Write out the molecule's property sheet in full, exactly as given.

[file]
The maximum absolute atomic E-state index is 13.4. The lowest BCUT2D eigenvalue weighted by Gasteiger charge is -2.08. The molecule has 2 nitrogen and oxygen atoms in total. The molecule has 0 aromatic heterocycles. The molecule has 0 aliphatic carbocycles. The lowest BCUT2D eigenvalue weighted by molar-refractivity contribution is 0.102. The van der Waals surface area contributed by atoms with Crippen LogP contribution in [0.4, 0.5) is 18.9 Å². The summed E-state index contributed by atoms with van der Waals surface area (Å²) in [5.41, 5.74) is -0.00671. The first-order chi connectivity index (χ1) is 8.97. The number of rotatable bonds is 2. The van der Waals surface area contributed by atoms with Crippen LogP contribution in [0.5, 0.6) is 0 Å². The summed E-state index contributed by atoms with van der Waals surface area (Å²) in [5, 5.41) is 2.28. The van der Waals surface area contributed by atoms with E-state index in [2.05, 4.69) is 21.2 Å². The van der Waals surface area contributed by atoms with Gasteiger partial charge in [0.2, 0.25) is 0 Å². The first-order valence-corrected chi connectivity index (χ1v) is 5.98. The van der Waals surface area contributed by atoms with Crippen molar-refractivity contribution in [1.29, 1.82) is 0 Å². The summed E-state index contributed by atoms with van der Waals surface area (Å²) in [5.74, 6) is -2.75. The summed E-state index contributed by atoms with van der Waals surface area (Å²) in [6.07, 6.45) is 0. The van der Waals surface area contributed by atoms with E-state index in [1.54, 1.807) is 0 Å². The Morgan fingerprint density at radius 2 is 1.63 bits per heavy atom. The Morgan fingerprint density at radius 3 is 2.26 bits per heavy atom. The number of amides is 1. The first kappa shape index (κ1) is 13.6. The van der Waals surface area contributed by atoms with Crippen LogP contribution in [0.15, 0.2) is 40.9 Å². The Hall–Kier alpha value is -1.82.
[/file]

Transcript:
The maximum absolute atomic E-state index is 13.4. The lowest BCUT2D eigenvalue weighted by Gasteiger charge is -2.08. The molecule has 2 nitrogen and oxygen atoms in total. The molecule has 0 aromatic heterocycles. The molecule has 0 aliphatic carbocycles. The lowest BCUT2D eigenvalue weighted by molar-refractivity contribution is 0.102. The van der Waals surface area contributed by atoms with Crippen LogP contribution in [0.4, 0.5) is 18.9 Å². The summed E-state index contributed by atoms with van der Waals surface area (Å²) in [5.41, 5.74) is -0.00671. The first-order chi connectivity index (χ1) is 8.97. The number of rotatable bonds is 2. The van der Waals surface area contributed by atoms with Crippen LogP contribution in [0.5, 0.6) is 0 Å². The summed E-state index contributed by atoms with van der Waals surface area (Å²) in [5, 5.41) is 2.28. The van der Waals surface area contributed by atoms with E-state index in [2.05, 4.69) is 21.2 Å². The van der Waals surface area contributed by atoms with Gasteiger partial charge in [0.2, 0.25) is 0 Å². The first-order valence-corrected chi connectivity index (χ1v) is 5.98. The van der Waals surface area contributed by atoms with Crippen molar-refractivity contribution in [1.29, 1.82) is 0 Å². The summed E-state index contributed by atoms with van der Waals surface area (Å²) in [5.74, 6) is -2.75. The summed E-state index contributed by atoms with van der Waals surface area (Å²) in [6.07, 6.45) is 0. The van der Waals surface area contributed by atoms with E-state index in [1.54, 1.807) is 0 Å². The Morgan fingerprint density at radius 2 is 1.63 bits per heavy atom. The Morgan fingerprint density at radius 3 is 2.26 bits per heavy atom. The number of amides is 1. The first kappa shape index (κ1) is 13.6. The van der Waals surface area contributed by atoms with Crippen LogP contribution in [0.15, 0.2) is 40.9 Å². The Hall–Kier alpha value is -1.82.